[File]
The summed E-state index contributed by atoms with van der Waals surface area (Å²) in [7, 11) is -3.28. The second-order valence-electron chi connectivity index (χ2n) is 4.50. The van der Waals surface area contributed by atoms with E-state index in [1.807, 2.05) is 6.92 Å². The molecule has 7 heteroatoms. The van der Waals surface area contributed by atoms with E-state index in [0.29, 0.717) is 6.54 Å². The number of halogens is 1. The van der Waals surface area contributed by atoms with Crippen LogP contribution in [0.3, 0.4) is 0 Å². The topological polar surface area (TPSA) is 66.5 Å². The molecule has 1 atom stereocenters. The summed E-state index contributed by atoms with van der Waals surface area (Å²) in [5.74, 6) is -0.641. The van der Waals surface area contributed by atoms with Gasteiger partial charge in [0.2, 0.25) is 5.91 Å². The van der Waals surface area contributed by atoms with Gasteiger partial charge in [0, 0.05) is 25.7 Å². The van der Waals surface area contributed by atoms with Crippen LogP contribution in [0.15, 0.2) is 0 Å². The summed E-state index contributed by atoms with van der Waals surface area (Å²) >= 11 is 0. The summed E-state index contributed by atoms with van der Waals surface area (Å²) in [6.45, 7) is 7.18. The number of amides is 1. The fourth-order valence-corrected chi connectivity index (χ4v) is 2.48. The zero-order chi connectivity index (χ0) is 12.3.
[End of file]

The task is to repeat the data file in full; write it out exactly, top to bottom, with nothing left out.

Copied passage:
The summed E-state index contributed by atoms with van der Waals surface area (Å²) in [7, 11) is -3.28. The second-order valence-electron chi connectivity index (χ2n) is 4.50. The van der Waals surface area contributed by atoms with E-state index in [1.807, 2.05) is 6.92 Å². The molecule has 7 heteroatoms. The van der Waals surface area contributed by atoms with E-state index in [0.29, 0.717) is 6.54 Å². The number of halogens is 1. The van der Waals surface area contributed by atoms with Crippen LogP contribution in [0.3, 0.4) is 0 Å². The topological polar surface area (TPSA) is 66.5 Å². The molecule has 1 atom stereocenters. The summed E-state index contributed by atoms with van der Waals surface area (Å²) in [5.74, 6) is -0.641. The van der Waals surface area contributed by atoms with Gasteiger partial charge in [0.2, 0.25) is 5.91 Å². The van der Waals surface area contributed by atoms with Gasteiger partial charge in [0, 0.05) is 25.7 Å². The van der Waals surface area contributed by atoms with Crippen LogP contribution in [0.15, 0.2) is 0 Å². The summed E-state index contributed by atoms with van der Waals surface area (Å²) >= 11 is 0. The summed E-state index contributed by atoms with van der Waals surface area (Å²) in [6.45, 7) is 7.18. The number of amides is 1. The fourth-order valence-corrected chi connectivity index (χ4v) is 2.48. The zero-order chi connectivity index (χ0) is 12.3.